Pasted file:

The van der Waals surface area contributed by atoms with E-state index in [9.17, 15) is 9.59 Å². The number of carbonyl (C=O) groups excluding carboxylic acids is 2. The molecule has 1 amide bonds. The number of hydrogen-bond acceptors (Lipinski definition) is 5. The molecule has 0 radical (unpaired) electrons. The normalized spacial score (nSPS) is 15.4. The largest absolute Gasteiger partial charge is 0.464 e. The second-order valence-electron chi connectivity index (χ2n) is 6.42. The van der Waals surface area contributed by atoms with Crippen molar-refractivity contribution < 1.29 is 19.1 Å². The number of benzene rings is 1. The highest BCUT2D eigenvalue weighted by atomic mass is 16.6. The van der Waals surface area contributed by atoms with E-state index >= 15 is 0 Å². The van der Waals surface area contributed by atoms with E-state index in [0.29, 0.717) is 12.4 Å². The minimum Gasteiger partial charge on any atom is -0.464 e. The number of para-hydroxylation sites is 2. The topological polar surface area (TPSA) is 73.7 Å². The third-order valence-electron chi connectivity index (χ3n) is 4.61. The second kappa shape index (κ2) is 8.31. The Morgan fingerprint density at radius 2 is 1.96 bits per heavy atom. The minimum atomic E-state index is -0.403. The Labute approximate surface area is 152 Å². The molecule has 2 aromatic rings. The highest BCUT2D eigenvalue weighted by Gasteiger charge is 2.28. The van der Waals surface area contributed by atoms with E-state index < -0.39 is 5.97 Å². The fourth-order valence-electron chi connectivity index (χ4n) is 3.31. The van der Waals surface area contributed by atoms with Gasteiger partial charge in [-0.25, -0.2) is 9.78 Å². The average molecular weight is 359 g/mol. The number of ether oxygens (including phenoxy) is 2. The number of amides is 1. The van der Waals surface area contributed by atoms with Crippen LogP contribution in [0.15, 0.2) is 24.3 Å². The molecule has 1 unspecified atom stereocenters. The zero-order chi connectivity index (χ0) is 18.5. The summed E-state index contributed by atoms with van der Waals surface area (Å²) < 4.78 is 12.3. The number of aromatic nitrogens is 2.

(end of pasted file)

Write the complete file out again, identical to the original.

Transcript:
The van der Waals surface area contributed by atoms with E-state index in [9.17, 15) is 9.59 Å². The number of carbonyl (C=O) groups excluding carboxylic acids is 2. The molecule has 1 amide bonds. The number of hydrogen-bond acceptors (Lipinski definition) is 5. The molecule has 0 radical (unpaired) electrons. The normalized spacial score (nSPS) is 15.4. The largest absolute Gasteiger partial charge is 0.464 e. The second-order valence-electron chi connectivity index (χ2n) is 6.42. The van der Waals surface area contributed by atoms with Crippen molar-refractivity contribution < 1.29 is 19.1 Å². The number of benzene rings is 1. The highest BCUT2D eigenvalue weighted by atomic mass is 16.6. The van der Waals surface area contributed by atoms with E-state index >= 15 is 0 Å². The van der Waals surface area contributed by atoms with E-state index in [0.29, 0.717) is 12.4 Å². The minimum Gasteiger partial charge on any atom is -0.464 e. The number of para-hydroxylation sites is 2. The topological polar surface area (TPSA) is 73.7 Å². The third-order valence-electron chi connectivity index (χ3n) is 4.61. The second kappa shape index (κ2) is 8.31. The Morgan fingerprint density at radius 2 is 1.96 bits per heavy atom. The minimum atomic E-state index is -0.403. The Labute approximate surface area is 152 Å². The molecule has 2 aromatic rings. The highest BCUT2D eigenvalue weighted by Gasteiger charge is 2.28. The van der Waals surface area contributed by atoms with E-state index < -0.39 is 5.97 Å². The fourth-order valence-electron chi connectivity index (χ4n) is 3.31. The van der Waals surface area contributed by atoms with Gasteiger partial charge in [-0.25, -0.2) is 9.78 Å². The average molecular weight is 359 g/mol. The number of ether oxygens (including phenoxy) is 2. The number of amides is 1. The van der Waals surface area contributed by atoms with Crippen LogP contribution in [0.15, 0.2) is 24.3 Å². The molecule has 1 unspecified atom stereocenters. The zero-order chi connectivity index (χ0) is 18.5. The summed E-state index contributed by atoms with van der Waals surface area (Å²) < 4.78 is 12.3. The number of aromatic nitrogens is 2.